In contrast to the malignant histological appearance of the CAF/TAg-HPE recombinants, the NHPF/TAg-HPE recombinants appeared benign. Histologically, the epithelial cells in NHPF/TAg-HPE tissue recombinants formed small solid cords with few single cells as demonstrated in Fig. 4 D. Epithelial cells were surrounded by a benign appearing fibroblastic stroma, which made up the majority of the tissue recombinant.
Tissue recombinants composed of CAF/TAg-HPE were significantly larger than grafts of TAg-HPE alone and tissue recombinants of NHPF/TAg-HPE after 20 days of growth (P = 0.0015), 42 days of growth (P = 0.0013), and 85 days of growth (P = 0.0002).
CAFs Fail to Cause Tumorigenesis When Grafted as Recombinants with Normal Epithelial Cells in Vivo.
Although CAFs demonstrated a dramatic ability to affect tumor progression in initiated epithelial cells, they did not elicit extensive tumorigenesis in normal epithelial cells under these conditions. Tissue recombinants composed of CAF/NHPE cells demonstrated minimal growth after 42 days with a median wet weight of 10.5 mg (n = 6). However, the histological appearance of the epithelial cells was different from that seen when combined with normal fibroblasts. Epithelial cells combined with CAFs formed ductal structures with a stratified squamous lining (Fig. 4,E). Such differentiation is abnormal for prostatic epithelial cells. Again, the epithelial structures were surrounded by a benign-appearing fibroblastic stroma, which made up the majority of the small tissue recombinants. Grafts of NHPF/NHPE tissue recombinants also exhibited minimal growth (4 mg; Table 2). In contrast to the CAF/NHPE tissue recombinants, epithelial cells in the NHPF/NHPE tissue recombinants formed ductal structures lined by tall columnar epithelial cells that expressed prostate-specific antigen. This appearance is characteristic of normal prostatic epithelium (Fig. 4 F).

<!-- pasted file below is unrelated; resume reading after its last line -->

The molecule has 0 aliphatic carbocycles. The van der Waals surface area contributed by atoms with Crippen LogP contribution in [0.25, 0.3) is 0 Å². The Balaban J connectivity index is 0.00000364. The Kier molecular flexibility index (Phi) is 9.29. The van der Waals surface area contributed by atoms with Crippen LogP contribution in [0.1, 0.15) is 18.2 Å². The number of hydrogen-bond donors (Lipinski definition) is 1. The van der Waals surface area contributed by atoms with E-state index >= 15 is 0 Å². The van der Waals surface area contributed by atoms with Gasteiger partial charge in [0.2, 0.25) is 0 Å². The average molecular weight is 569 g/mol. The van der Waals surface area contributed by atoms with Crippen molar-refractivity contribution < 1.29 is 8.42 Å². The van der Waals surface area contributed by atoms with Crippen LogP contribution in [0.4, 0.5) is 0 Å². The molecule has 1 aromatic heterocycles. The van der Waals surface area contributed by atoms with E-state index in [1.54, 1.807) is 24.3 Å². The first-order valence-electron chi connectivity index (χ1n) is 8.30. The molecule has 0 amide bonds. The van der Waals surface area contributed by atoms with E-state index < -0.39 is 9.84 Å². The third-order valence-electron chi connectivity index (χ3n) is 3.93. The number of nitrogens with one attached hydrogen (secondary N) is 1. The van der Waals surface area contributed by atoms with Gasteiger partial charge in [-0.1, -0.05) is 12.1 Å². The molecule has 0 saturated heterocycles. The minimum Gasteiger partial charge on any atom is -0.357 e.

CAFs Cause Altered Epithelial Morphology, Decreased Cell Death, and Increased Cell Proliferation When Cocultured with Initiated TAg-HPE Cells in Vitro.
Coculture of CAF/TAg-HPE cells resulted in altered epithelial morphology, decreased epithelial death, and increased epithelial proliferation compared with coculture of NHPF/TAg-HPE (Fig. 5). TAg-HPE cells in coculture with CAFs had robust growth, which produced an abundance of cells (Fig. 5). Fluorescent-stained CAFs cocultured with unstained TAg-HPE cells demonstrated a “honeycomb” appearance. The TAg-HPE cells had grown through the fibroblastic monolayer to reach the bottom of the culture dish. There was complete displacement of CAFs, as demonstrated by islands of unstained cells within the green fluorescence-stained fibroblastic monolayer (Fig. 5,A). In control cocultures composed of NHPF/TAg-HPE cells, the TAg-HPE cells grew as a monolayer on top of the normal fibroblasts. Displacement of NHPFs was not observed (Fig. 5,A). A second tumorigenic indicator, TAg-HPE cell death, was lower when these initiated epithelial cells were cocultured with CAFs as compared with coculture with NHPFs (Fig. 5,B). Likewise, a third indicator, cellular proliferation, was also altered in this system. TAg-HPE cell proliferation was increased when in coculture with CAFs as compared with coculture with NHPFs (Fig. 5 C). These data demonstrate that CAFs elicited tumorigenic phenotypes in TAg-HPE cells when grown in coculture. Increased epithelial growth into the fibroblastic layer (reminiscent of invading cells), decreased epithelial cell death, and increased epithelial proliferation are all hallmarks of a tumorigenic population.